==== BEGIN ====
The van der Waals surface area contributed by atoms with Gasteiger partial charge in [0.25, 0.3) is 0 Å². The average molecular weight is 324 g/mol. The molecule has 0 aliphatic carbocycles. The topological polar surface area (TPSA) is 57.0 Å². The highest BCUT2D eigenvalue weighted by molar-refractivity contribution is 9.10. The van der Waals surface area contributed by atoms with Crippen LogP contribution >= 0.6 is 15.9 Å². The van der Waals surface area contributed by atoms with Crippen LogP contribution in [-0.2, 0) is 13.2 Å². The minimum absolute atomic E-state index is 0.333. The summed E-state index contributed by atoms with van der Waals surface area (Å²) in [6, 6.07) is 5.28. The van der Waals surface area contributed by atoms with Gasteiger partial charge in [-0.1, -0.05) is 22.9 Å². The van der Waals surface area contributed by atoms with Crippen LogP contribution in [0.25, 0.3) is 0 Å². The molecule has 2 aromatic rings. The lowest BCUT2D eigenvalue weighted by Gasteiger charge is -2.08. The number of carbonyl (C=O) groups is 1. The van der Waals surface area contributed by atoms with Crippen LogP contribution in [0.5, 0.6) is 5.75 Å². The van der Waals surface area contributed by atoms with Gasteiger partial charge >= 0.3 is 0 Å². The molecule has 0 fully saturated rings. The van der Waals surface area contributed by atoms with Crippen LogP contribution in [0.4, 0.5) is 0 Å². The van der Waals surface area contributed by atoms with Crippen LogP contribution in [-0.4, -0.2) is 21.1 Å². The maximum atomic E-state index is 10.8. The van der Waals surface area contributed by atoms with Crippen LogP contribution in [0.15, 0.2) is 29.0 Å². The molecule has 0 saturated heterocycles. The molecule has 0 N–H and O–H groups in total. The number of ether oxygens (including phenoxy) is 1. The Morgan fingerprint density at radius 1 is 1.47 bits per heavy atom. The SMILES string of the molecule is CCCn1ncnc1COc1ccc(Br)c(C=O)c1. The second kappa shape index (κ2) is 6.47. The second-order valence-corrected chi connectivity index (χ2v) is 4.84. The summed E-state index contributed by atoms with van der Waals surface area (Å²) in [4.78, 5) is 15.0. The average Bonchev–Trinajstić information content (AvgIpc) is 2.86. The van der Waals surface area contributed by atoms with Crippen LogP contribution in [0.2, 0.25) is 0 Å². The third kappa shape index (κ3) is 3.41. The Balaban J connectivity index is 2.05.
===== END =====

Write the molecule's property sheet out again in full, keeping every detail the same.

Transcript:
The van der Waals surface area contributed by atoms with Gasteiger partial charge in [0.25, 0.3) is 0 Å². The average molecular weight is 324 g/mol. The molecule has 0 aliphatic carbocycles. The topological polar surface area (TPSA) is 57.0 Å². The highest BCUT2D eigenvalue weighted by molar-refractivity contribution is 9.10. The van der Waals surface area contributed by atoms with Crippen LogP contribution >= 0.6 is 15.9 Å². The van der Waals surface area contributed by atoms with Crippen LogP contribution in [-0.2, 0) is 13.2 Å². The minimum absolute atomic E-state index is 0.333. The summed E-state index contributed by atoms with van der Waals surface area (Å²) in [6, 6.07) is 5.28. The van der Waals surface area contributed by atoms with Gasteiger partial charge in [-0.1, -0.05) is 22.9 Å². The van der Waals surface area contributed by atoms with Crippen LogP contribution in [0.25, 0.3) is 0 Å². The molecule has 2 aromatic rings. The lowest BCUT2D eigenvalue weighted by Gasteiger charge is -2.08. The number of carbonyl (C=O) groups is 1. The van der Waals surface area contributed by atoms with Crippen LogP contribution in [0.5, 0.6) is 5.75 Å². The van der Waals surface area contributed by atoms with Gasteiger partial charge >= 0.3 is 0 Å². The molecule has 0 fully saturated rings. The van der Waals surface area contributed by atoms with Crippen LogP contribution in [0.4, 0.5) is 0 Å². The van der Waals surface area contributed by atoms with Crippen LogP contribution in [-0.4, -0.2) is 21.1 Å². The maximum atomic E-state index is 10.8. The van der Waals surface area contributed by atoms with Crippen LogP contribution in [0.15, 0.2) is 29.0 Å². The molecule has 0 saturated heterocycles. The molecule has 0 N–H and O–H groups in total. The number of ether oxygens (including phenoxy) is 1. The Morgan fingerprint density at radius 1 is 1.47 bits per heavy atom. The SMILES string of the molecule is CCCn1ncnc1COc1ccc(Br)c(C=O)c1. The second kappa shape index (κ2) is 6.47. The second-order valence-corrected chi connectivity index (χ2v) is 4.84. The summed E-state index contributed by atoms with van der Waals surface area (Å²) in [4.78, 5) is 15.0. The average Bonchev–Trinajstić information content (AvgIpc) is 2.86. The van der Waals surface area contributed by atoms with Crippen LogP contribution in [0.2, 0.25) is 0 Å². The third kappa shape index (κ3) is 3.41. The Balaban J connectivity index is 2.05.